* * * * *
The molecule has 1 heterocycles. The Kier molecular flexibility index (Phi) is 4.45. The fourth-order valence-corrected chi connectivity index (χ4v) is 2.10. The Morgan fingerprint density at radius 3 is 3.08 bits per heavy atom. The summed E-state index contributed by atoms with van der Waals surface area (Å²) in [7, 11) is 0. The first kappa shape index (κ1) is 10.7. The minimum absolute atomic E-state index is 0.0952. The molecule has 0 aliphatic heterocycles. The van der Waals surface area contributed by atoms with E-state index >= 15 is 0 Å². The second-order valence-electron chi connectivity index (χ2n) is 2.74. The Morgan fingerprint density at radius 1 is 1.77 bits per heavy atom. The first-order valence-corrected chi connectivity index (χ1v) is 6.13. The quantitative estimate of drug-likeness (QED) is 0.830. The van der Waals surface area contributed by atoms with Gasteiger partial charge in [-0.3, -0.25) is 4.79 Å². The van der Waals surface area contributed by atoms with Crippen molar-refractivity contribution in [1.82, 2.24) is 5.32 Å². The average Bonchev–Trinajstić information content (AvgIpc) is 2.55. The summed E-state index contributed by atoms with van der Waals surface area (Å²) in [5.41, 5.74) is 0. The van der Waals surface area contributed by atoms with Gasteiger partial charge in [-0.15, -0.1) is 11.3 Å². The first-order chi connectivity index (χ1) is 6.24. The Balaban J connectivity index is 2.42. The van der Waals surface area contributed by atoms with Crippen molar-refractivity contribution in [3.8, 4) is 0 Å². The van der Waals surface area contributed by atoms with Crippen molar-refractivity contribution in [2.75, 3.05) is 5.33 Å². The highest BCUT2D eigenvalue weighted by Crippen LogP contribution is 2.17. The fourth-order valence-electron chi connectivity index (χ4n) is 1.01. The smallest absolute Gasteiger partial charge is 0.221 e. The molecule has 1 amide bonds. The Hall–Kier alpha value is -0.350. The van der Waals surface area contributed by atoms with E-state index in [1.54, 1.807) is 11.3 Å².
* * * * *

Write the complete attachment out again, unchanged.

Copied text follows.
The molecule has 1 heterocycles. The Kier molecular flexibility index (Phi) is 4.45. The fourth-order valence-corrected chi connectivity index (χ4v) is 2.10. The Morgan fingerprint density at radius 3 is 3.08 bits per heavy atom. The summed E-state index contributed by atoms with van der Waals surface area (Å²) in [7, 11) is 0. The first kappa shape index (κ1) is 10.7. The minimum absolute atomic E-state index is 0.0952. The molecule has 0 aliphatic heterocycles. The van der Waals surface area contributed by atoms with E-state index >= 15 is 0 Å². The second-order valence-electron chi connectivity index (χ2n) is 2.74. The Morgan fingerprint density at radius 1 is 1.77 bits per heavy atom. The first-order valence-corrected chi connectivity index (χ1v) is 6.13. The quantitative estimate of drug-likeness (QED) is 0.830. The van der Waals surface area contributed by atoms with Gasteiger partial charge in [-0.3, -0.25) is 4.79 Å². The van der Waals surface area contributed by atoms with Crippen molar-refractivity contribution in [1.82, 2.24) is 5.32 Å². The average Bonchev–Trinajstić information content (AvgIpc) is 2.55. The summed E-state index contributed by atoms with van der Waals surface area (Å²) in [5.41, 5.74) is 0. The van der Waals surface area contributed by atoms with Gasteiger partial charge in [-0.15, -0.1) is 11.3 Å². The first-order chi connectivity index (χ1) is 6.24. The Balaban J connectivity index is 2.42. The van der Waals surface area contributed by atoms with Crippen molar-refractivity contribution in [3.8, 4) is 0 Å². The van der Waals surface area contributed by atoms with Crippen molar-refractivity contribution in [2.75, 3.05) is 5.33 Å². The highest BCUT2D eigenvalue weighted by Crippen LogP contribution is 2.17. The fourth-order valence-electron chi connectivity index (χ4n) is 1.01. The smallest absolute Gasteiger partial charge is 0.221 e. The molecule has 1 amide bonds. The Hall–Kier alpha value is -0.350. The van der Waals surface area contributed by atoms with E-state index in [1.54, 1.807) is 11.3 Å².